In our survey, we asked 35 of Oregon’s 44 publicly traded corporations whether they had calculated the median yearly pay of all workers (not including the CEO) and the ratio between that number and the CEO’s annual compensation. We also asked companies whether they would be willing to share this information.

More than half of the participating companies said they didn’t have the pay-ratio information. Several pointed out that because the rule is still being finalized, they couldn’t know how to calculate the ratio. Indeed, key questions about the disclosure requirement remain the subject of debate, including whether non-U.S. and part-time employees should be included in the ratio calculation, and how exactly the median-wage figure should be determined.

In one of the comments filed with the SEC, Raymond Link, CFO of Hillsboro-based FEI, urged the commission to exclude foreign workers from the ratio calculation. About 70% of the company’s approximately 2,600 employees are based outside the United States, with large contingents of skilled workers in the Czech Republic and the Netherlands. Given differences from country to country in standard benefit packages, costs of living and even currency values, Link estimated that computing a multinational median wage would necessitate more than 1,000 hours and $250,000 initially, and over 500 hours and $100,000 annually after that.

Link also pushed the SEC to let companies simply pull workers’ wages from W-2s instead of employing the labor-intensive method used in calculating executives’ compensation for SEC filings. In an interview with Oregon Business, the CFO explains that the latter method requires companies to account for projected compensation like as-yet-unearned bonuses and as-yet-unexercised stock options. “To do that same calculation for every employee, even just in the U.S., would be extremely burdensome,” he says.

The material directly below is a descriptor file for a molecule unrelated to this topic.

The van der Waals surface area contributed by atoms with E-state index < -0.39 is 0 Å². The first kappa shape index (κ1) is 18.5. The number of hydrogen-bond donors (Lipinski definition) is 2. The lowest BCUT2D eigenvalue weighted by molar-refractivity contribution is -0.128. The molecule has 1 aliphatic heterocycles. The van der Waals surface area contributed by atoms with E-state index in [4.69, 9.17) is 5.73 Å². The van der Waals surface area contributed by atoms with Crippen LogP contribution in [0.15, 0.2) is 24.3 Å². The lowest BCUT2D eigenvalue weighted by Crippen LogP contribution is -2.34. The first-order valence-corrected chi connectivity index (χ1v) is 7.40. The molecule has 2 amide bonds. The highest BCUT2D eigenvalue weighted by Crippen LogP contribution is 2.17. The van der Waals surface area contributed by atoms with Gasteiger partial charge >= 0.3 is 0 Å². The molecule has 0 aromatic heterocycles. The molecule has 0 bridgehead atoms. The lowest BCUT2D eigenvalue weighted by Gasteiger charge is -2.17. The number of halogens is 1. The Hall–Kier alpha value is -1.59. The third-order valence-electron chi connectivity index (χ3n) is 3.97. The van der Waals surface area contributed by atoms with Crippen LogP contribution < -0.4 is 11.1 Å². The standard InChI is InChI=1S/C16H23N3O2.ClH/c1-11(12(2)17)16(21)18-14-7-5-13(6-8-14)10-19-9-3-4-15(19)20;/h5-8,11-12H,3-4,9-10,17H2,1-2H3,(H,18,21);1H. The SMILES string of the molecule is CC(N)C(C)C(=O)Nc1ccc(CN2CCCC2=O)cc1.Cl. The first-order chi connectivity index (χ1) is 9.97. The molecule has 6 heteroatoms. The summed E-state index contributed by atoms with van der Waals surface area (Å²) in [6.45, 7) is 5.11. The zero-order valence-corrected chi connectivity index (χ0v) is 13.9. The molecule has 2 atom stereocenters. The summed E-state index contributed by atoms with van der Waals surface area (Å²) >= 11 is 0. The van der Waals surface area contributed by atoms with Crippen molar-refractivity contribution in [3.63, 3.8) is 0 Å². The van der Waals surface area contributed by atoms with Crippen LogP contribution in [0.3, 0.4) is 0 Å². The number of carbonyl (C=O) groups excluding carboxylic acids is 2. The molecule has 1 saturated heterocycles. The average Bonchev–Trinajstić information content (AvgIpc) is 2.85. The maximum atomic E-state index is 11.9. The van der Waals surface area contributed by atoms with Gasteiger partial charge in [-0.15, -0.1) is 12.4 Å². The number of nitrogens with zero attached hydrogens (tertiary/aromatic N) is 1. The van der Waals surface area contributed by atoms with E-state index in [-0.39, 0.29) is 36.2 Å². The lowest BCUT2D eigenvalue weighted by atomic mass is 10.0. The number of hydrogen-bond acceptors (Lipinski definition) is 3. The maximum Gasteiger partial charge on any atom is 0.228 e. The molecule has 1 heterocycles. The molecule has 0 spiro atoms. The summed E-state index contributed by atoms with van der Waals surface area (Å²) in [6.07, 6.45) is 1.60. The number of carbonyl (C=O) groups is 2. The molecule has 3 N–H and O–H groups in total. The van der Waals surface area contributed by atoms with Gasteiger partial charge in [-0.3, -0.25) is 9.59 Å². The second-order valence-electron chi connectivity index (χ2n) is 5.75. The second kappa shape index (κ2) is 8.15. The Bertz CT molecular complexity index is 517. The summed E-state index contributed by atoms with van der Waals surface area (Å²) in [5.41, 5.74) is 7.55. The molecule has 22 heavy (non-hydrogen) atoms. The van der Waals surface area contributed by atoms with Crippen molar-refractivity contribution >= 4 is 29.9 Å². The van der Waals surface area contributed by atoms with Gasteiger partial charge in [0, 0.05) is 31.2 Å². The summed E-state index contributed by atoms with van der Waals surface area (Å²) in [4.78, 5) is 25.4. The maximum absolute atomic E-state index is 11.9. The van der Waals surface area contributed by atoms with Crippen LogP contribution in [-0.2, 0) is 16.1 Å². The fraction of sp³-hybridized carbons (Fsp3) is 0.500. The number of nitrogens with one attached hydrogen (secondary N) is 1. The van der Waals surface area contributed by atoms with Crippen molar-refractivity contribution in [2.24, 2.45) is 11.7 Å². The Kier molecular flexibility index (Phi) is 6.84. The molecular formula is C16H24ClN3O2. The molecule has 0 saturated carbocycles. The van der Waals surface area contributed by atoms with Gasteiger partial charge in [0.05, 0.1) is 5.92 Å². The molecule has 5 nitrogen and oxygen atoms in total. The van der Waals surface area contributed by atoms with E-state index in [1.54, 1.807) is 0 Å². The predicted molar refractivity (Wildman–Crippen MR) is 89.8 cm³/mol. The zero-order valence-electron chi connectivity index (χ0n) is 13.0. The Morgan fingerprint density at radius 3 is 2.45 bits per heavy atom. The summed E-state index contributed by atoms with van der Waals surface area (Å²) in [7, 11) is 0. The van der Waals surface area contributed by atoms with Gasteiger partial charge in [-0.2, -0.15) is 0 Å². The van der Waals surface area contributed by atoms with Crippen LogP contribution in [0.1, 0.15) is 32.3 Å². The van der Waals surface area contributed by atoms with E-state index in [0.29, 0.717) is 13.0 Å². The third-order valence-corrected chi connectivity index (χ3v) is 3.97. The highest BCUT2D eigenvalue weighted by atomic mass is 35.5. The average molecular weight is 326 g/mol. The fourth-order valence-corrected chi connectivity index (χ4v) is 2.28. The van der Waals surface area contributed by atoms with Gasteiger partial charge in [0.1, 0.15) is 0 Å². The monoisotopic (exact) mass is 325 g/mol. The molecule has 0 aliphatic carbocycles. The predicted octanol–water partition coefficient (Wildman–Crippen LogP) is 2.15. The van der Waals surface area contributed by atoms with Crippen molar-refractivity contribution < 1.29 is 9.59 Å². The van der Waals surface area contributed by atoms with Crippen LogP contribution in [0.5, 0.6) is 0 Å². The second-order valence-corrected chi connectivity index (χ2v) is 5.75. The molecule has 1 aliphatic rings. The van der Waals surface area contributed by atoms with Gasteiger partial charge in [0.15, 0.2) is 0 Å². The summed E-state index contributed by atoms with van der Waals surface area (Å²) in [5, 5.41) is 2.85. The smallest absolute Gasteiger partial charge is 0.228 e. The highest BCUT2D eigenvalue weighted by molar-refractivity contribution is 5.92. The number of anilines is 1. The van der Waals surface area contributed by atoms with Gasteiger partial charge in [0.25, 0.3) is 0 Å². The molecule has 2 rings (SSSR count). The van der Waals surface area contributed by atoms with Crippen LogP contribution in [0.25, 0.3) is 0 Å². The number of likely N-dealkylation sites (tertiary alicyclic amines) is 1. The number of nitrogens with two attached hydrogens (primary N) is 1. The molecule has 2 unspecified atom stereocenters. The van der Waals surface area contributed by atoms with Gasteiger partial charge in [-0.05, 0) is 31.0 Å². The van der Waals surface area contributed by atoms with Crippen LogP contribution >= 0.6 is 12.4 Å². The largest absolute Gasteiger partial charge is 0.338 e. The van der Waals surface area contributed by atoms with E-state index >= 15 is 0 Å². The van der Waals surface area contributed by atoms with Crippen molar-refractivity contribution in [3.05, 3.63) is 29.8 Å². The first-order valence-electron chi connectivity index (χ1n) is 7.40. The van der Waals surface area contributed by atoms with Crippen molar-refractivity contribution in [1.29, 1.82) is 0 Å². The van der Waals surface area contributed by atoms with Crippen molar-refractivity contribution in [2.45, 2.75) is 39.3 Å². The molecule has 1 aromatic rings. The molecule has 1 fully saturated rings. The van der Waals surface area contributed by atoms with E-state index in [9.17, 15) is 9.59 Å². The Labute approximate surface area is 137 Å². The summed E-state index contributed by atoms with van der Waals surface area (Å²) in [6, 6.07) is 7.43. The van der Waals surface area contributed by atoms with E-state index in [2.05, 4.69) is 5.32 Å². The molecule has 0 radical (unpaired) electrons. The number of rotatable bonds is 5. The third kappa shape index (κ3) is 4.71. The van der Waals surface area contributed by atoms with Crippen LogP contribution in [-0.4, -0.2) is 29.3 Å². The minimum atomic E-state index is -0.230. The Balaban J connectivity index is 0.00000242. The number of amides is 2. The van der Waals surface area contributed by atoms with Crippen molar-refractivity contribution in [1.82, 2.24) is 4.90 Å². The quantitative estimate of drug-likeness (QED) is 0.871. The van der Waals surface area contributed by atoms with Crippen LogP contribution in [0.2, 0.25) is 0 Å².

Other companies are less concerned about the ratio calculation than mounting disclosure requirements in general. Steve Corson, a spokesman for Portland General Electric, says that while computing the pay ratio wouldn’t be “a huge compliance issue in and of itself” for the electrical utility, PGE has “a lot of regulatory requirements, and this will be one more.”

Corson declined to provide either the average pay for all PGE employees or the average pay for employees in the utility’s largest job category, only confirming that average annual wages for the electric-power industry according to Oregon Employment Department data — between $93,432 and $103,828  — “represent appropriate reference points for our business.” According to SEC filings, CEO James Piro’s 2013 compensation totaled more than $2.3 million.

For his part, Link said he wasn’’t comfortable giving the annual salary of U.S. employees in FEI’s largest job category, though he did reveal that the median compensation for all U.S. employees is “close to $85,000.” The CFO’s total compensation in 2013 was $1.3 million; for CEO Don Kania, the figure was $3.9 million.

Jack Isselmann, public-affairs director of the Greenbrier Companies, responded to questions about worker pay by defending CEO Bill Furman’s compensation. He says the railcar and barge manufacturer’s compensation committee determines Furman’s pay using “benchmarks derived from peer-group comparisons and data from market surveys.” The chief executive received a $1.4 million raise in November, bringing his total compensation in 2014 to about $5.3 million.